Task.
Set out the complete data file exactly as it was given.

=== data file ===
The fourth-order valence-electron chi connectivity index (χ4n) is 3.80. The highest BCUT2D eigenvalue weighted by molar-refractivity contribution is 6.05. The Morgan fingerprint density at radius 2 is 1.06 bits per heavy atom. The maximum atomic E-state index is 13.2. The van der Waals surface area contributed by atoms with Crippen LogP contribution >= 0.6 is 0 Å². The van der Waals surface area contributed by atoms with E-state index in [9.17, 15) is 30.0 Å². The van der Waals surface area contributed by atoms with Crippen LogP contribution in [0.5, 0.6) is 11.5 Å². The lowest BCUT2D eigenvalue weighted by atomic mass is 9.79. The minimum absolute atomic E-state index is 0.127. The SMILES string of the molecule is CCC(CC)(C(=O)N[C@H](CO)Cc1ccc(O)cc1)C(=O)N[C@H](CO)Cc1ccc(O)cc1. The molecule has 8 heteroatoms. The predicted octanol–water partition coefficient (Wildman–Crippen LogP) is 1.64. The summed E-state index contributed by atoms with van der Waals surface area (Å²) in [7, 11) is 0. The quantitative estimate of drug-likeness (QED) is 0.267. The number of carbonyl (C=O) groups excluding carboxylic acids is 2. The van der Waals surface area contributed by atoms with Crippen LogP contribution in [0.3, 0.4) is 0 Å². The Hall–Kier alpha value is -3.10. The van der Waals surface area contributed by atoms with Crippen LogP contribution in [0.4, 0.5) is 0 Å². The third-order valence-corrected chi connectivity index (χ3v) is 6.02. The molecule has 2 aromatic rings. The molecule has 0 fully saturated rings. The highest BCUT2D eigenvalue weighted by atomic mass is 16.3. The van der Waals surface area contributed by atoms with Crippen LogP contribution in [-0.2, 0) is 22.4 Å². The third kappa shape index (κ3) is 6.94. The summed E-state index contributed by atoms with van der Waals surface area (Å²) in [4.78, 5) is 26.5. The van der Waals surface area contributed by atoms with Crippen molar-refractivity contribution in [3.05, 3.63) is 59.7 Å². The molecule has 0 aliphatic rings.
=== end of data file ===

The fourth-order valence-electron chi connectivity index (χ4n) is 3.80. The highest BCUT2D eigenvalue weighted by molar-refractivity contribution is 6.05. The Morgan fingerprint density at radius 2 is 1.06 bits per heavy atom. The maximum atomic E-state index is 13.2. The van der Waals surface area contributed by atoms with Crippen LogP contribution >= 0.6 is 0 Å². The van der Waals surface area contributed by atoms with E-state index in [9.17, 15) is 30.0 Å². The van der Waals surface area contributed by atoms with Crippen LogP contribution in [0.5, 0.6) is 11.5 Å². The lowest BCUT2D eigenvalue weighted by atomic mass is 9.79. The minimum absolute atomic E-state index is 0.127. The SMILES string of the molecule is CCC(CC)(C(=O)N[C@H](CO)Cc1ccc(O)cc1)C(=O)N[C@H](CO)Cc1ccc(O)cc1. The molecule has 8 heteroatoms. The predicted octanol–water partition coefficient (Wildman–Crippen LogP) is 1.64. The summed E-state index contributed by atoms with van der Waals surface area (Å²) in [7, 11) is 0. The quantitative estimate of drug-likeness (QED) is 0.267. The number of carbonyl (C=O) groups excluding carboxylic acids is 2. The van der Waals surface area contributed by atoms with Crippen LogP contribution in [0.3, 0.4) is 0 Å². The Hall–Kier alpha value is -3.10. The van der Waals surface area contributed by atoms with Crippen LogP contribution in [0.4, 0.5) is 0 Å². The third-order valence-corrected chi connectivity index (χ3v) is 6.02. The molecule has 2 aromatic rings. The molecule has 0 fully saturated rings. The highest BCUT2D eigenvalue weighted by atomic mass is 16.3. The van der Waals surface area contributed by atoms with Crippen LogP contribution in [-0.2, 0) is 22.4 Å². The third kappa shape index (κ3) is 6.94. The summed E-state index contributed by atoms with van der Waals surface area (Å²) in [4.78, 5) is 26.5. The van der Waals surface area contributed by atoms with Crippen molar-refractivity contribution in [3.05, 3.63) is 59.7 Å². The molecule has 0 aliphatic rings.